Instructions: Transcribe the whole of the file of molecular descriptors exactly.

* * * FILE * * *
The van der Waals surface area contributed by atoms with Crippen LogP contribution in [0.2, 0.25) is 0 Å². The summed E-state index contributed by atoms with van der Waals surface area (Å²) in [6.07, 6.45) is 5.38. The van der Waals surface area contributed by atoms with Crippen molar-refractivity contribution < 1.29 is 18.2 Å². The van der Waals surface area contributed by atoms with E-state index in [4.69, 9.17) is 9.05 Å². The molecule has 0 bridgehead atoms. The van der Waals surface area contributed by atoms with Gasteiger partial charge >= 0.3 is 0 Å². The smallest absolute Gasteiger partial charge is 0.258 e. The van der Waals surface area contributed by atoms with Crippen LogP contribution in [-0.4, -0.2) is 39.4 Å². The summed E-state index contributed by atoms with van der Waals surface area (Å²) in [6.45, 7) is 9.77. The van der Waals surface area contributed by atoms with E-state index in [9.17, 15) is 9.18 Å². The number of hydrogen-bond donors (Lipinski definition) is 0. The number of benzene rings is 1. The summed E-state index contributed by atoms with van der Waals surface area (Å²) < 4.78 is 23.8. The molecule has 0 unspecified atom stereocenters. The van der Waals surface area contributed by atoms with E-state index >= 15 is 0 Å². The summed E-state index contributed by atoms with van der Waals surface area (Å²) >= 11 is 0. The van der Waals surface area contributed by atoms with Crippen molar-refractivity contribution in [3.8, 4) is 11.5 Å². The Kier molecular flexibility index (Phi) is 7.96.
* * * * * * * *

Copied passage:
The van der Waals surface area contributed by atoms with Crippen LogP contribution in [0.2, 0.25) is 0 Å². The summed E-state index contributed by atoms with van der Waals surface area (Å²) in [6.07, 6.45) is 5.38. The van der Waals surface area contributed by atoms with Crippen molar-refractivity contribution < 1.29 is 18.2 Å². The van der Waals surface area contributed by atoms with E-state index in [4.69, 9.17) is 9.05 Å². The molecule has 0 bridgehead atoms. The van der Waals surface area contributed by atoms with Gasteiger partial charge >= 0.3 is 0 Å². The smallest absolute Gasteiger partial charge is 0.258 e. The van der Waals surface area contributed by atoms with Crippen LogP contribution in [-0.4, -0.2) is 39.4 Å². The summed E-state index contributed by atoms with van der Waals surface area (Å²) in [6.45, 7) is 9.77. The van der Waals surface area contributed by atoms with E-state index in [9.17, 15) is 9.18 Å². The number of hydrogen-bond donors (Lipinski definition) is 0. The number of benzene rings is 1. The summed E-state index contributed by atoms with van der Waals surface area (Å²) < 4.78 is 23.8. The molecule has 0 unspecified atom stereocenters. The van der Waals surface area contributed by atoms with E-state index >= 15 is 0 Å². The summed E-state index contributed by atoms with van der Waals surface area (Å²) >= 11 is 0. The van der Waals surface area contributed by atoms with Crippen molar-refractivity contribution in [3.8, 4) is 11.5 Å². The Kier molecular flexibility index (Phi) is 7.96.